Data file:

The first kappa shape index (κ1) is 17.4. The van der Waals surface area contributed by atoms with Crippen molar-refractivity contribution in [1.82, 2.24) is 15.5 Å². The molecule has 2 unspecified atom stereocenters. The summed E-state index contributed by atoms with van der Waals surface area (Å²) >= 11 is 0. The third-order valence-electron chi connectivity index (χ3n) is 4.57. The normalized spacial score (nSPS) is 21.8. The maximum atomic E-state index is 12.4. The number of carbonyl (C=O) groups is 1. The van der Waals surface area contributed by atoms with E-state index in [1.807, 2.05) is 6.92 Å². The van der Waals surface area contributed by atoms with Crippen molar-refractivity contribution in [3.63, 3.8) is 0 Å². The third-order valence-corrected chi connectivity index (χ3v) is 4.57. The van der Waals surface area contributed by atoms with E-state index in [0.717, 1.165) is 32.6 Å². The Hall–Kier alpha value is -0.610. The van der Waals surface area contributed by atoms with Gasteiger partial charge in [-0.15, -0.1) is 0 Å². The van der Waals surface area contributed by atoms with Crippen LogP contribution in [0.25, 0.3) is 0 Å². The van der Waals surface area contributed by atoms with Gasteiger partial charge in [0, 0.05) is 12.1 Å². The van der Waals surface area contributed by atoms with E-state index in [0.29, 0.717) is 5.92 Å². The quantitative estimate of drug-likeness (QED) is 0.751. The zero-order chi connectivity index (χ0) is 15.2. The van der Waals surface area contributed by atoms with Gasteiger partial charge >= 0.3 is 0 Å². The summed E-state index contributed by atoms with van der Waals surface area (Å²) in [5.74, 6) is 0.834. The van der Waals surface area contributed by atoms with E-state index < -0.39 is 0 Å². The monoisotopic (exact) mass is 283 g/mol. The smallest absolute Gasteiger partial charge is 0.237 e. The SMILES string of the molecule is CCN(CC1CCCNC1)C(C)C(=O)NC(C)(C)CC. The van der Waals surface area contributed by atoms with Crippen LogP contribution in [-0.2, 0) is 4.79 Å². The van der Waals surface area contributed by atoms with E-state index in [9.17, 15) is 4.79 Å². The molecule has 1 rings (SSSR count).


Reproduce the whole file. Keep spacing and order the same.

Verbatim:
The first kappa shape index (κ1) is 17.4. The van der Waals surface area contributed by atoms with Crippen molar-refractivity contribution in [1.82, 2.24) is 15.5 Å². The molecule has 2 unspecified atom stereocenters. The summed E-state index contributed by atoms with van der Waals surface area (Å²) >= 11 is 0. The third-order valence-electron chi connectivity index (χ3n) is 4.57. The normalized spacial score (nSPS) is 21.8. The maximum atomic E-state index is 12.4. The number of carbonyl (C=O) groups is 1. The van der Waals surface area contributed by atoms with E-state index in [1.807, 2.05) is 6.92 Å². The van der Waals surface area contributed by atoms with Crippen molar-refractivity contribution in [3.63, 3.8) is 0 Å². The third-order valence-corrected chi connectivity index (χ3v) is 4.57. The van der Waals surface area contributed by atoms with E-state index in [0.717, 1.165) is 32.6 Å². The Hall–Kier alpha value is -0.610. The van der Waals surface area contributed by atoms with Gasteiger partial charge in [-0.15, -0.1) is 0 Å². The van der Waals surface area contributed by atoms with Crippen LogP contribution in [0.25, 0.3) is 0 Å². The van der Waals surface area contributed by atoms with Gasteiger partial charge in [0, 0.05) is 12.1 Å². The van der Waals surface area contributed by atoms with E-state index in [0.29, 0.717) is 5.92 Å². The quantitative estimate of drug-likeness (QED) is 0.751. The zero-order chi connectivity index (χ0) is 15.2. The van der Waals surface area contributed by atoms with Gasteiger partial charge >= 0.3 is 0 Å². The summed E-state index contributed by atoms with van der Waals surface area (Å²) in [5.74, 6) is 0.834. The van der Waals surface area contributed by atoms with E-state index < -0.39 is 0 Å². The monoisotopic (exact) mass is 283 g/mol. The smallest absolute Gasteiger partial charge is 0.237 e. The SMILES string of the molecule is CCN(CC1CCCNC1)C(C)C(=O)NC(C)(C)CC. The van der Waals surface area contributed by atoms with Crippen LogP contribution in [-0.2, 0) is 4.79 Å². The van der Waals surface area contributed by atoms with E-state index in [9.17, 15) is 4.79 Å². The molecule has 1 rings (SSSR count).